The only known treatment was to be sealed inside a recompression chamber and placed under pressure that simulated a dive. There, the increased pressure would crush the bubbles and bring some relief. Then the diver would have to wait for hours for the gas to leave his body and hope the bubbles hadn’t caused irreparable damage. Recompression treatment was first used systematically to treat New York sandhogs bent while tunnelling under the Hudson River in 1899. It was another quarter of a century before the idea of recompression treatment made it into the USN Diving Manual. Sealed inside the chamber a man could be placed under pressure that simulated a dive. There, the increased pressure would crush the bubbles and bring some relief. Then he’d have to wait for hours for the gas to leave his body and hope the bubbles hadn’t caused irreparable damage.
In the fifties, the US Navy produced an educational film showing the effects of the bends on a hard hat diver. Shot in black and white, it shows the crew-cut man chasing his bubbles to the surface, before cutting to the bloodstream of a frog which had been rapidly decompressed. Gleaming with a silver sheen, the bubbles race across the screen, first in ones, then twos, until they coalesce. From the outside, they look like peas in the withered pod of a vein. The film cuts back to the diver sitting on the deck of a ship being stripped of his equipment by his bears, the attendants who look after him. He is visibly in discomfort. Then he collapses. The narrator says, a little soberly: “Decompression sickness is a most serious condition that requires immediate care to prevent permanent damage and perhaps death.” The last few frames show five bears hurrying across the deck, the diver in their arms, passing him through the narrow circular doorway into the recompression chamber.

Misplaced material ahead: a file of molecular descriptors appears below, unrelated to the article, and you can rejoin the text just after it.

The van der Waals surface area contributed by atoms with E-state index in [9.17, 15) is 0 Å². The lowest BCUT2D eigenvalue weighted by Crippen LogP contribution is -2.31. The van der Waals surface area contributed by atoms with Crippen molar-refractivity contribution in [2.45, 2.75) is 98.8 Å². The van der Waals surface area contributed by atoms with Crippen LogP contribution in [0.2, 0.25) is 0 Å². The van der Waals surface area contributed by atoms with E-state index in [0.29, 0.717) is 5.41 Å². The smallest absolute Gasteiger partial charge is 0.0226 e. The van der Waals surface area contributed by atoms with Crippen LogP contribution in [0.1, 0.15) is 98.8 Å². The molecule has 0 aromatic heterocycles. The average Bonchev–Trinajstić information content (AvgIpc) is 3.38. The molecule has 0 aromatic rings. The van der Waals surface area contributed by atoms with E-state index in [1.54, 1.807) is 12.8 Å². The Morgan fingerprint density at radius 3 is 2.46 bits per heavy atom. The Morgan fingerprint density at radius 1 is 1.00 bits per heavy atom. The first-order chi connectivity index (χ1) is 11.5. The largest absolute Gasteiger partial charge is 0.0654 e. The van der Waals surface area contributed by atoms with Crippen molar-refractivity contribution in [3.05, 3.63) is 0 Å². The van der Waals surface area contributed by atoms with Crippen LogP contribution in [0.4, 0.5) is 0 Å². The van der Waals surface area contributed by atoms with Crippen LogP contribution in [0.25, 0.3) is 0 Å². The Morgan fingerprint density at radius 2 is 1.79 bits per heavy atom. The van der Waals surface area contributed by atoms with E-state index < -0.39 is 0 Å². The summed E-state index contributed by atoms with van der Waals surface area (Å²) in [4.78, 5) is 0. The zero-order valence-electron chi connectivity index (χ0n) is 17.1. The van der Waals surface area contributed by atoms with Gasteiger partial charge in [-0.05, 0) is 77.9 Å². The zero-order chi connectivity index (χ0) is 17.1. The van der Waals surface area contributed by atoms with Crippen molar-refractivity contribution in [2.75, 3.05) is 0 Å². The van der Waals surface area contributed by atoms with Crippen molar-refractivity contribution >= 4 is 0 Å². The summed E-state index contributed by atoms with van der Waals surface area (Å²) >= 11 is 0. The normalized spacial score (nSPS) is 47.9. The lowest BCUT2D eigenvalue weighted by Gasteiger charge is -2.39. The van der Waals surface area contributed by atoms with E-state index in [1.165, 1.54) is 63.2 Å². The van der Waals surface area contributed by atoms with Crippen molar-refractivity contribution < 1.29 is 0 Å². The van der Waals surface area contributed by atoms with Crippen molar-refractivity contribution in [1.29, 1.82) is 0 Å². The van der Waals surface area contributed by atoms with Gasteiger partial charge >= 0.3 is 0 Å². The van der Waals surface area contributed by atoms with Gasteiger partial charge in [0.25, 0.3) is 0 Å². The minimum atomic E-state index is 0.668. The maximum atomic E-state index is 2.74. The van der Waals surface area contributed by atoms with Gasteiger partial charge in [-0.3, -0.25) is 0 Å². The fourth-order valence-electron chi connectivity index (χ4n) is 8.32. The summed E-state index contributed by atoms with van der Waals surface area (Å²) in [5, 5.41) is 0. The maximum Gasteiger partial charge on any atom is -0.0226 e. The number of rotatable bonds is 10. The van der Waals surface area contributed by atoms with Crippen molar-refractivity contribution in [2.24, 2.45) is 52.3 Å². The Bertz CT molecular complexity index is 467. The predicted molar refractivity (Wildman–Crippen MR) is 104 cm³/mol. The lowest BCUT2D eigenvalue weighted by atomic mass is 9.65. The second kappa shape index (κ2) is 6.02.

This, Sokolov knew, was the part assumed by a diver suffering decompression sickness: to be bundled onto a stretcher by his comrades; to be carried to the chamber, the Baltic Sea rolling beneath their feet; to be placed gently inside; to lie there, powerless inside the sunless prison with no horizon on which to rest any hope for the future, and wait for the medics to save him. To be utterly dependent. Only Sokolov had no intention of assuming that final part of the role.
He knew what all the textbooks said about recompression therapy, after all he was the Fleet’s chief diving doctor. According to the rules he operated under in the Baltic Sea War Fleet, he would have to be pressurised to the equivalent of 300 feet and hope his condition improved. Such a treatment would have to be reported up the chain of command. Diving would be halted because the chief of medicine was injured and locked away under pressure. The whole exercise and all that went with it, could be shot. He wasn’t paralysed by fear though when he spoke with Kushnir.
I have a plan, he said.
For some time, Sokolov had been turning over in his mind a new treatment regime for the bends. Instead of using air, he would breath pure oxygen under pressure. As a result, the treatment was shorter in time and required less pressure. It was a radical departure from standard treatments and Sokolov was willing to experiment on himself. His unflappable cool and encyclopaedic knowledge of diving medicine had earned him a reputation on board for taking calculated risks, and his disciple listened carefully as the plan unfolded. Sokolov would go inside the chamber and tell Kushnir what to do. He had no authority to give his deputy orders in such circumstances and Kushnir was not compelled to follow them. If anything went wrong Kushnir would be the one to carry the responsibility.